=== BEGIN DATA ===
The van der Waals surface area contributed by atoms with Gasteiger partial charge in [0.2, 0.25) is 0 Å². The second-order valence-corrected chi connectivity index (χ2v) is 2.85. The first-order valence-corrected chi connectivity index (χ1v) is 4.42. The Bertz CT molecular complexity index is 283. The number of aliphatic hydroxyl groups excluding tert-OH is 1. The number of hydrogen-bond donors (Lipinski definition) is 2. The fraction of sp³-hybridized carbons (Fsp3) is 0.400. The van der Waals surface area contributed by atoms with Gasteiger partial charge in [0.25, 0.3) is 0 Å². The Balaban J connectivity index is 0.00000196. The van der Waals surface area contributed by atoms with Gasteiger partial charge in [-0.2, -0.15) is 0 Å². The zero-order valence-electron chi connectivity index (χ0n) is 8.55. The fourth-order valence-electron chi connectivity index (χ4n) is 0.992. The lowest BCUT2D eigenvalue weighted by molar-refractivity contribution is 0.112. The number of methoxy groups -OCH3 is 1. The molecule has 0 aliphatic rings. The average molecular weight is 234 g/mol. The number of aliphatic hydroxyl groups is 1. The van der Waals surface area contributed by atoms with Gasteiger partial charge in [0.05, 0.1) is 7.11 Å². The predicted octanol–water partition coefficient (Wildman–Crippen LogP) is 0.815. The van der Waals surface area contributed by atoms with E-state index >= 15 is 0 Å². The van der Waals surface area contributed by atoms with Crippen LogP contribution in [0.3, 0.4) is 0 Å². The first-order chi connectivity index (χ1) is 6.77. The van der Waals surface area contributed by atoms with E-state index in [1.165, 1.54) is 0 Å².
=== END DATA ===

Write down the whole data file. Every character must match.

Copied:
The van der Waals surface area contributed by atoms with Gasteiger partial charge in [0.2, 0.25) is 0 Å². The second-order valence-corrected chi connectivity index (χ2v) is 2.85. The first-order valence-corrected chi connectivity index (χ1v) is 4.42. The Bertz CT molecular complexity index is 283. The number of aliphatic hydroxyl groups excluding tert-OH is 1. The number of hydrogen-bond donors (Lipinski definition) is 2. The fraction of sp³-hybridized carbons (Fsp3) is 0.400. The van der Waals surface area contributed by atoms with Gasteiger partial charge in [0.25, 0.3) is 0 Å². The Balaban J connectivity index is 0.00000196. The van der Waals surface area contributed by atoms with Gasteiger partial charge in [-0.2, -0.15) is 0 Å². The zero-order valence-electron chi connectivity index (χ0n) is 8.55. The fourth-order valence-electron chi connectivity index (χ4n) is 0.992. The lowest BCUT2D eigenvalue weighted by molar-refractivity contribution is 0.112. The number of methoxy groups -OCH3 is 1. The molecule has 0 aliphatic rings. The average molecular weight is 234 g/mol. The number of aliphatic hydroxyl groups is 1. The van der Waals surface area contributed by atoms with Gasteiger partial charge in [0.05, 0.1) is 7.11 Å². The predicted octanol–water partition coefficient (Wildman–Crippen LogP) is 0.815. The van der Waals surface area contributed by atoms with E-state index >= 15 is 0 Å². The van der Waals surface area contributed by atoms with Crippen LogP contribution in [0.3, 0.4) is 0 Å². The first-order chi connectivity index (χ1) is 6.77. The van der Waals surface area contributed by atoms with E-state index in [1.165, 1.54) is 0 Å².